|Several significant climbing management plans on the horizon for Yosemite |
In May, Access Fund policy director Jason Keith met in San Francisco and Yosemite Valley with new Yosemite Superintendent Don Neubacher and stakeholders interested in Yosemite National Park matters. Up for discussion were three upcoming management plans that could impact climbing access and camping (including the iconic Camp 4) in Yosemite Valley, the lower Merced River Gorge, and Tuolumne Meadows. Half Dome permits, various conservation projects park wide, transportation planning, and many other issues were also on the table. Of primary concern to climbers is the Merced Wild and Scenic River Plan (MRP), with preliminary plan alternatives slated for release this summer. This plan will design and implement carrying capacity policies for the Valley that protect the Merced river.
In addition, Yosemite National Park will soon ask for public comments to a wilderness stewardship plan. This plan is significant for climbers because everything above 4000 feet is federally-protected wilderness. Currently climbing in the park is mostly governed by Yosemite’s specific regulations which currently outline climber-friendly policies for fixed ropes, human waste, and bivouacs. This new Yosemite-wide wilderness plan would likely implement the National Park Service’s new policy on wilderness fixed anchors (Director’s Order #41) and may also provide direction related to climbing access trails, staging areas, parking, and camping. See the access Fund’s position statement here. We’ll be asking for your comments soon!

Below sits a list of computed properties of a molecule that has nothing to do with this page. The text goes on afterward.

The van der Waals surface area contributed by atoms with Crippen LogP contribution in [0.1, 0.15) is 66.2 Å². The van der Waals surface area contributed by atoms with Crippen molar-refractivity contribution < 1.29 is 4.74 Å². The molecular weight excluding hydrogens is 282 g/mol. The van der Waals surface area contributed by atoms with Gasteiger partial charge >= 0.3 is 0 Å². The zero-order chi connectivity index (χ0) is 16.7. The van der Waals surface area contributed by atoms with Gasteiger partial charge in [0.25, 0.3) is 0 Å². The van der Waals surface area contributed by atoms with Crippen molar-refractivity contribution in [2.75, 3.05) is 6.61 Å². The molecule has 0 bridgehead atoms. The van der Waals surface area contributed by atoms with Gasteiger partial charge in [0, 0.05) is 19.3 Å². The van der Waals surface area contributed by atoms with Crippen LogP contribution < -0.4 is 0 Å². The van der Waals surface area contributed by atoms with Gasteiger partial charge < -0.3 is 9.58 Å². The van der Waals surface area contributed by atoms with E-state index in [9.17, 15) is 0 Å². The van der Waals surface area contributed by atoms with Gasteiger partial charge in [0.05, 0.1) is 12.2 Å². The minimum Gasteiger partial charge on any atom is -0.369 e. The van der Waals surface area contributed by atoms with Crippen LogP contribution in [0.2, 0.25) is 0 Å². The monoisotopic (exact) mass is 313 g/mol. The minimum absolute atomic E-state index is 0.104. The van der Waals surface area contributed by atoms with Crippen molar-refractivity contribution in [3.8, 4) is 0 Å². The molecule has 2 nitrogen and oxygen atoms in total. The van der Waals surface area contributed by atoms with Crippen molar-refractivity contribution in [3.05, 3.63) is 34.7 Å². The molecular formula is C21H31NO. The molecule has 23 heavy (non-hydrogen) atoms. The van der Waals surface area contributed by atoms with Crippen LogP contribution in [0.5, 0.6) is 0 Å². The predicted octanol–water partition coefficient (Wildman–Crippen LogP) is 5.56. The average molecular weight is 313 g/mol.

The Access Fund also met with Yosemite National Park biologist Sarah Stock, who oversees the park’s progressive wildlife management program, in consultation with climbing rangers, to limit the scope of climbing closures. Look for a story in an upcoming Vertical Times illustrating Sarah’s successful work in Yosemite that has resulted in successful nesting and climbing access.
The Tuolumne Wild and Scenic River Plan (TRP) will also develop a user capacity program to protect river values within ½ mile of the Tuolumne River. The TRP will also consider commercial use and the High Sierra Camp. Look for a draft plan this July and final plan by next summer. While not much climbing access will be affected in the TRP—most Tuolumne climbing is outside ½-mile management corridor—and much of the roadside parking for approach trails between the Tuolumne Meadows and Tenaya Lake will be addressed in the upcoming wilderness plan, this TRP will likely make changes to camping, Tuolumne Meadows facilities, parking, and transportation options. Yosemite planners are keeping the needs of climbers in mind as they plan to address parking locations along the road that climbers use to access many of Tuolumne’s classic multi-pitch granite domes.
Yosemite’s park staff has done an excellent job presenting the public with the many complicated issues and implications in these plans on their website. The Access Fund continues our multi-year partnership with Yosemite National Park and others stakeholders to craft appropriate policies for climbing access, approach and descent trails, conservation projects, camping, parking, and transportation options.